On top of all of that, scientists are fairly confident that life began in the ocean as single cells. When we study microbes in the ocean, we are really studying a very ancient form of life. In fact, many microbial oceanographers also study exobiology- the search for life on other planets. When scientists look for signs of life in space, they always look for one thing: water. And we are pretty sure that if we do find life on another planet, it will likely be microscopic. So, the more we understand about the limits of microbial life in the sea, the better equipped we will be to find life outside of Earth.
      -from Lauren Seyler

  9. Tyler Smith says:

    This question is for Justin Haag, how do these fish and squid reflect the light all the way down in the depths of the ocean. Thank you!

    • Steven Tuorto says:

      As I’m finding out, there’s still plenty of light that makes its way from the sea surface down to very deep depths. Also, many predators bring their own light, in the form of bioluminescence, which is often used to search for prey. So, given that there are (at least) these two light sources present, it seems reasonable that animals would evolve to reflect or absorb light in useful ways.

  10. Ethan Harper says:

    To everyone-Has any one found what there looking for

    • Steven Tuorto says:

      …An interesting question. Much of what we do is partially processed after we get back to land, which tells us if we really achieved our goals. But all of our sampling and operations are going very well. the plankton people are getting plenty of plankton, the chemists and microbiologist are getting the water, measurements and incubations they need done, and so this has been a very successful cruise so far. Visit our photos page to see some of the operations and organisms being spotted and collected.

      Steve Tuorto

  11. Kyle says:

    This question is for Karen, how did you choose to research zooplankton feeses

    • Steven Tuorto says:

      Dear Kyle – I know! Gross, right! Well, my interest in zooplankton poops dates back a couple years to when I read a scientific paper. The paper showed a close connection between the annual growth of a clam and the local abundance of this one large copepod species. In other words, when we had a year with lots of this one copepod species, the clam also grew a lot that year; and vise versa! My advisor and I started discussing this close connection. Clams do not eat copepods directly, so that couldn’t explain the relationship. We started thinking that maybe the clams were eating copepod fecal pellets, and that these larger pellets (from this one large copepod species) were reaching the clam because they sink faster than small pellets. When copepods egest (poop), their fecal pellets are often full of undigested phytoplankton, the stuff clams usually feed on. I started reading about sinking zooplankton fecal pellets, trying to unravel this little clam-copepod mystery. It turns out that sinking zooplankton fecal pellets are sometimes an important component of biological material sinking from the upper ocean, where they are produced, to the deep ocean. When biological material, which is carbon-based, sinks deep enough, the carbon is taken out of the ocean-atmopshere system. In this way, sinking zooplankton fecal pellets can actually affect the global carbon cycle! I found this so incredible, that I became interested in studying zooplankton feces.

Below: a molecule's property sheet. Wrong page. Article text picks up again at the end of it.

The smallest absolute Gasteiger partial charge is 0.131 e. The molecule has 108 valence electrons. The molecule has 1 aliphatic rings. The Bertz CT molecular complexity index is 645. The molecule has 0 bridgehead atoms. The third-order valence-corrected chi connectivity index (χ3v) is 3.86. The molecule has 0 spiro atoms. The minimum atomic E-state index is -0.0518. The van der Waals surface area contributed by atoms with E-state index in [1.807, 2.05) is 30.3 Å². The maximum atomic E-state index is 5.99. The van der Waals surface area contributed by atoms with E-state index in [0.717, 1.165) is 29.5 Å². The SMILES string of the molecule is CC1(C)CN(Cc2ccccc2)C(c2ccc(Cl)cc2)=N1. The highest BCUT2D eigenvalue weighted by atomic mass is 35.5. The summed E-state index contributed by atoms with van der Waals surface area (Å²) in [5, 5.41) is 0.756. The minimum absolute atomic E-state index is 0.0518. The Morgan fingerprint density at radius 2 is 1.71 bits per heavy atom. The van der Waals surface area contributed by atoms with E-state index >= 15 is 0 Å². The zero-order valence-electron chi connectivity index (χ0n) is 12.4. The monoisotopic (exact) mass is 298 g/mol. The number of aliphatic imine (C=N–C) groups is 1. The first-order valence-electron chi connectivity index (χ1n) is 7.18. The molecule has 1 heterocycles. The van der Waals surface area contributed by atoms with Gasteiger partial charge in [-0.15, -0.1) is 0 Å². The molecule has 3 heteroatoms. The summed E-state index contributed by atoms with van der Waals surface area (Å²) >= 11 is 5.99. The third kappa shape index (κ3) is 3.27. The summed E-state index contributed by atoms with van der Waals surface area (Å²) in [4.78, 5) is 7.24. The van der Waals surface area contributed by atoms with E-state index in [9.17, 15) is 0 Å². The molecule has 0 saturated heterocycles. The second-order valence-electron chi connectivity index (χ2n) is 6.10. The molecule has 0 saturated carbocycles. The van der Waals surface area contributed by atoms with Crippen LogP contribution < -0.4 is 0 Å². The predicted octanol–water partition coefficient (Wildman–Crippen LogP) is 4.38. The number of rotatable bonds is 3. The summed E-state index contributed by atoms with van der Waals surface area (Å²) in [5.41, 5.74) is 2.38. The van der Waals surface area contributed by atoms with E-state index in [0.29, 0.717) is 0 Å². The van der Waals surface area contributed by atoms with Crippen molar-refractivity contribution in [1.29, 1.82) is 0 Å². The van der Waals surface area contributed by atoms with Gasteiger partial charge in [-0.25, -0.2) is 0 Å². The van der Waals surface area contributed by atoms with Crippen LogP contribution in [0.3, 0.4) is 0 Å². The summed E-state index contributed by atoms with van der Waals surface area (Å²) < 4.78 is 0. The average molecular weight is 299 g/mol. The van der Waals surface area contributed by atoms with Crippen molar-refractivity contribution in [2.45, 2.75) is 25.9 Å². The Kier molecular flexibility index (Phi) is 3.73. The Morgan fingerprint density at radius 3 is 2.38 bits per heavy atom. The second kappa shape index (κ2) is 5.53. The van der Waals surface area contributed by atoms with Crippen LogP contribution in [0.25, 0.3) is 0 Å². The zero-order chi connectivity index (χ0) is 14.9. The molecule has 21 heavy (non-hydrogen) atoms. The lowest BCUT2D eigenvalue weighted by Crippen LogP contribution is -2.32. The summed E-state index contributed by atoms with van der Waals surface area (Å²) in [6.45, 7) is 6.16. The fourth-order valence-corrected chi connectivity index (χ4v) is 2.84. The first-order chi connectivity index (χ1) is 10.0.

I hope this answers your question!!
      ~Karen S.

  12. Kyle says:

    To everybody- What is the most challenging thing to do while living on the vessel

  13. Ethan Harper from Morse Pond School says:

    to John Cohen- Do some fishes eyes act as there lights?

  14. Riley from morsepond school :) says:

    How do you find the money to buy all the food?

    How did you pick who helps you prepare the food?

  15. Amelia from Morse pond school ;) says:

    I know most cave dwelling animals are blind because of the lack of light, why would it be different for ocean predators below 200 meters?

    • Steven Tuorto says:

      It turns out, there’s actually plenty of light below 200 meters! This includes light that comes from the surface, light from bioluminescent organisms, and other sources. As Jon (Cohen) has found in his work, it seems that even under extremely low light conditions, animals still have a clear visual response. Other researchers have shown that some animals use visual techniques even down to 1000 meters, and probably deeper.


  16. Coleby from Morsepond school:) says:

    How many pounds of food does the boat produce each day

  17. Ariana says:

    to Justin Haag, have you discovered any animals that you didn’t know that was camouflage?

    • Steven Tuorto says:

      Not yet! However, it seems that just about any animal has some type of camouflage, even if it’s not as fancy as some others. Imagine what you might do if every time you went to the grocery store, you had to watch out for predators…or if you had to sneak up on the food before you bought it!